When do trade credit discounts matter? Evidence from Italian firm-level data
Giuseppe Marotta ()
Applied Economics, 2005, vol. 37, issue 4, pages 403-416
Italian firms are top users of trade credit in an international comparison. The paper offers some clues to the determinants of this stylized fact exploiting the answers of about 1900 manufacturing firms on a wide range of contractual features, separately for domestic and foreign customers. The main finding of the univariate analysis is that, with the almost totality of transactions made on credit, there is no evidence that this way of financing is more expensive than loans. An econometric investigation shows that discounts offered have the expected effect of reducing payment delays mostly for customers located abroad, where customary credit periods are shorter and creditors' rights protection is more effective. The result is consistent with the poor explanatory power of discounts received in regressions for the trade debt period of domestic firms.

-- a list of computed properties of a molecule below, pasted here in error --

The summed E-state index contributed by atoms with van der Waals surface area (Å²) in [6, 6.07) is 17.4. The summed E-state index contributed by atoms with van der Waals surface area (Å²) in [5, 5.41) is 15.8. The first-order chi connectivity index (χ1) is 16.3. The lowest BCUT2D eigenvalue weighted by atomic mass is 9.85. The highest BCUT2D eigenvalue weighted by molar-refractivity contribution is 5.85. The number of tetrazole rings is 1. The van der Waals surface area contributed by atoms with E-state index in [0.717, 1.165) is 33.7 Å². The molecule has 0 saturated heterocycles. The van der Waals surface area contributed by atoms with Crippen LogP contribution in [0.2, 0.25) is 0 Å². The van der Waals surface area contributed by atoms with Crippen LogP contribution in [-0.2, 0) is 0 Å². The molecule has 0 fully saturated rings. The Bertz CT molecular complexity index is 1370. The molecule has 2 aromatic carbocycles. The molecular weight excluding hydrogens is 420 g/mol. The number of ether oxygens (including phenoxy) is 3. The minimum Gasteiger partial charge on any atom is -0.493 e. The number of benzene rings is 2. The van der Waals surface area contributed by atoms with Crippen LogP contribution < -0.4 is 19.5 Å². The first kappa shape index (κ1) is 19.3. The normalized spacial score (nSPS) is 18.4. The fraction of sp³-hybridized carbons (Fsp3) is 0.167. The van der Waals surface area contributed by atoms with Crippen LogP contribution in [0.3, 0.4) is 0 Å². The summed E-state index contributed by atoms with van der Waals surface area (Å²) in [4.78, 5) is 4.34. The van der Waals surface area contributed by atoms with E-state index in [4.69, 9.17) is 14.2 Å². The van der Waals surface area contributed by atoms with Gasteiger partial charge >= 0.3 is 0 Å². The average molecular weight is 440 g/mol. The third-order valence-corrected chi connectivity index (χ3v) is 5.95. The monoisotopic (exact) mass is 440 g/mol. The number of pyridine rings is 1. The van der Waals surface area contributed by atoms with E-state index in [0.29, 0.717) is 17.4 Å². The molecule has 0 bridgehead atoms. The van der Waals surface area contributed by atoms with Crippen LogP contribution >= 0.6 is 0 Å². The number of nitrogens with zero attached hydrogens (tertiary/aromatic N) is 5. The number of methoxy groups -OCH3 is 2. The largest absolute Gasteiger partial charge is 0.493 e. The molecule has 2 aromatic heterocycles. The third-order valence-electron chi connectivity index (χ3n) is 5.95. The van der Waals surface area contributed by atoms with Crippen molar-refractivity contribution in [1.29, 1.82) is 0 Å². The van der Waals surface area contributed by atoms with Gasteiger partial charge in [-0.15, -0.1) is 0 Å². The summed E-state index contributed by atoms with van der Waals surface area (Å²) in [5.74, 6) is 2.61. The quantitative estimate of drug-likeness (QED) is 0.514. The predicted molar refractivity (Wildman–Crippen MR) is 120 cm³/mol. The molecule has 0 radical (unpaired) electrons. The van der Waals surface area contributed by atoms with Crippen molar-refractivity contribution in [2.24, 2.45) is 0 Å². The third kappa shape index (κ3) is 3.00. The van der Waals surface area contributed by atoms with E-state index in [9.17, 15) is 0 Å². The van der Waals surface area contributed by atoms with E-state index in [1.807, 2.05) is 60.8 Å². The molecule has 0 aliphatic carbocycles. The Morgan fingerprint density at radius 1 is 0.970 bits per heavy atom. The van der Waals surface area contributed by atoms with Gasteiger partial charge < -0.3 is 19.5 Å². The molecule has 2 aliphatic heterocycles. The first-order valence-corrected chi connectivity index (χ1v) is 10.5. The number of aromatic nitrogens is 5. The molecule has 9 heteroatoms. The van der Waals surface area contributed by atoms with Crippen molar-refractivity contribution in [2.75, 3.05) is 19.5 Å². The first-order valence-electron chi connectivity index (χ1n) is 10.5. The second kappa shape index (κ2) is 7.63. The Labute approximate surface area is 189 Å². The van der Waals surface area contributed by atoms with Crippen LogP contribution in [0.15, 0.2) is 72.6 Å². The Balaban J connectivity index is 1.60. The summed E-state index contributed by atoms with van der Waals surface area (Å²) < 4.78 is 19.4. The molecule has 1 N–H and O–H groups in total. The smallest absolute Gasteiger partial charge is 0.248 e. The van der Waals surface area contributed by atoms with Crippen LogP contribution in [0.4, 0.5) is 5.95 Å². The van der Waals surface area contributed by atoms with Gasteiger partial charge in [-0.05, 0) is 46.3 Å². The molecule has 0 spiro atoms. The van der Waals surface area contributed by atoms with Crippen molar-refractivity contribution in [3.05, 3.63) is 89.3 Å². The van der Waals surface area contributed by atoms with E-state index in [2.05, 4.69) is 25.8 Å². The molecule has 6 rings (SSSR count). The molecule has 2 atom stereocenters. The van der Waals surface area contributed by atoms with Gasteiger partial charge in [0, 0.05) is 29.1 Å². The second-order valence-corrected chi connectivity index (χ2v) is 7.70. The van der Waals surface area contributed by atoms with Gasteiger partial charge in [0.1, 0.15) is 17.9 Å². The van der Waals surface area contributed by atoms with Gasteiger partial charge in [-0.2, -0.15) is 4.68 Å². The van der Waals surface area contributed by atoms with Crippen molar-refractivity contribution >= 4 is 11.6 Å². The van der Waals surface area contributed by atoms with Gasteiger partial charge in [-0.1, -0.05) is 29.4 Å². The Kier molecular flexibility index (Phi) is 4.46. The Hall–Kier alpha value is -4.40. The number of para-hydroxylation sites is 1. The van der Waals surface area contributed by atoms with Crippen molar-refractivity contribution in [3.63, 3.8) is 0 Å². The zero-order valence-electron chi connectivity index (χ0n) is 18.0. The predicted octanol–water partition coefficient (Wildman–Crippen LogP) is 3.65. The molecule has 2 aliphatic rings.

References: Add references at CitEc
Citations View citations in EconPapers (5) Track citations by RSS feed
Downloads: (external link)
Access to full text is restricted to subscribers.
Working Paper: When do trade credit discounts matter? Evidence from Italian firm-level data (2003)
This item may be available elsewhere in EconPapers: Search for items with the same title.
Export reference: BibTeX
RIS (EndNote, ProCite, RefMan)
Persistent link: http://EconPapers.repec.org/RePEc:taf:applec:v:37:y:2005:i:4:p:403-416
Ordering information: This journal article can be ordered from
Access Statistics for this article
Applied Economics is currently edited by Anita Phillips
More articles in Applied Economics from Taylor & Francis Journals
Series data maintained by Michael McNulty ().